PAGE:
A tavern term, popular from 1800 to 1840, that meant great fun.
  34. Nose bagger
    Someone who takes a day trip to the beach. He brings his own provisions and doesn’t contribute at all to the resort he’s visiting.
  35. Not up to Dick
    Not well.
  36. Orf chump
    No appetite.
  37. Parish Pick-Axe
    A prominent nose.
  38. Podsnappery
    This term, Forrester writers, describes a person with a “wilful determination to ignore the objectionable or inconvenient, at the same time assuming airs of superior virtue and noble resignation.”
  39. Poked Up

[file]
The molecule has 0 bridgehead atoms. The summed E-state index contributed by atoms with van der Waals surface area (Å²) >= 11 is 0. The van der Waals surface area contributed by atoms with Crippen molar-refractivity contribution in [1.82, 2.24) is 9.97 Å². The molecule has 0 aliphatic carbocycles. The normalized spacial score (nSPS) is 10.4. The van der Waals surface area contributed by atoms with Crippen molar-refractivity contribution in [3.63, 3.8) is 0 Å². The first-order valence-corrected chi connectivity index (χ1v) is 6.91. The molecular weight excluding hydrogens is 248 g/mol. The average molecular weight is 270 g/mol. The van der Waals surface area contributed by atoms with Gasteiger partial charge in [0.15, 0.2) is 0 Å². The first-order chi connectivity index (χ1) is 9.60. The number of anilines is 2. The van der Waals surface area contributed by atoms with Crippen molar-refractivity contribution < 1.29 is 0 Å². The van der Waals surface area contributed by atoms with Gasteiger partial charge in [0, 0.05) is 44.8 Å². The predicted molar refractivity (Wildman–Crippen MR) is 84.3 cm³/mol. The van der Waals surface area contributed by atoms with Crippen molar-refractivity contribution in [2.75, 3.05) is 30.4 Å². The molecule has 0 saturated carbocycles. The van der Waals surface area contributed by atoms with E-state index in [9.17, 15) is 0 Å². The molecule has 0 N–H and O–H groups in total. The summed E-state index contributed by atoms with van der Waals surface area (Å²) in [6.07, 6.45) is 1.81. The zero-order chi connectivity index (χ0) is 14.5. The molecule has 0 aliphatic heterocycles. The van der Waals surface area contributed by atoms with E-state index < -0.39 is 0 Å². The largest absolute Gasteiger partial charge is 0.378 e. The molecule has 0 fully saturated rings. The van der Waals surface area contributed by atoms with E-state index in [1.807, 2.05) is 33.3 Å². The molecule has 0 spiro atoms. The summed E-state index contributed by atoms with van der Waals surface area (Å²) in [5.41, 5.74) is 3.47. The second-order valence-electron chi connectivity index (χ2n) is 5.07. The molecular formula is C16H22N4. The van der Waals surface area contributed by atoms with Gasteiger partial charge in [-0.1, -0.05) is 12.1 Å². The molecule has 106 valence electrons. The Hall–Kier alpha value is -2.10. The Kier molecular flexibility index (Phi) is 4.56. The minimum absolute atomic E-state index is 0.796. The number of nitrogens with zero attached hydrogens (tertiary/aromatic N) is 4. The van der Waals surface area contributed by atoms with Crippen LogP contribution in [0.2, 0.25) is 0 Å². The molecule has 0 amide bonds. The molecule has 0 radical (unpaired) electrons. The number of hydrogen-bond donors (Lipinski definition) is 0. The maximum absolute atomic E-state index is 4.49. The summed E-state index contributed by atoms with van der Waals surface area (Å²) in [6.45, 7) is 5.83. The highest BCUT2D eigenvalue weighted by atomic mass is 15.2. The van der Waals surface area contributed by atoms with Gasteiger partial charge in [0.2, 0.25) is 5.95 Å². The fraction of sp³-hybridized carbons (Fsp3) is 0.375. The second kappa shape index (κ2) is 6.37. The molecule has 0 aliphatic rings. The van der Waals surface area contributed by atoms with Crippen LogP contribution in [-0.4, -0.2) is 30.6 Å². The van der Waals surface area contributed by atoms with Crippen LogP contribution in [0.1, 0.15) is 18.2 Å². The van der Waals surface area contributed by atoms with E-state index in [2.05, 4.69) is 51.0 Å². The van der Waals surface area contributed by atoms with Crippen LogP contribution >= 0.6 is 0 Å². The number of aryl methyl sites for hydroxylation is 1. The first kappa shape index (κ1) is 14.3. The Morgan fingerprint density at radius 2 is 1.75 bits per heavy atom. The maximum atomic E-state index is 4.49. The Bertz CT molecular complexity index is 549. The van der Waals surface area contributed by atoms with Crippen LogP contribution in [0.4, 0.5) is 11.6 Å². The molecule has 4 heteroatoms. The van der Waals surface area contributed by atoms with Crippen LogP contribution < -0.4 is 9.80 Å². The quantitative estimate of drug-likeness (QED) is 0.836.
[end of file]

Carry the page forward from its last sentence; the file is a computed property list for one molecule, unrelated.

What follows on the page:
40. Powdering Hair
    An 18th century tavern term that means “getting drunk.”
  41. Rain Napper
    An umbrella.
  42. Sauce-box
    The mouth.
  43. Shake a flannin
    Why say you’re going to fight when you could say you’re going to shake a flannin instead?
  44. Shoot into the brown
    To fail. According to Forrester, “The phrase takes its rise from rifle practice, where the queer shot misses the black and white target altogether, and shoots into the brown i.e., the earth butt.”
  45. Smothering a Parrot
    Drinking a glass of absinthe neat; named for the green color of the booze.
  46. Suggestionize
    A legal term from 1889 meaning “to prompt.”
  47. Take the Egg
    To win.
  48. Umble-cum-stumble
    According to Forrester, this low class phrase means “thoroughly understood.”
  49. Whooperups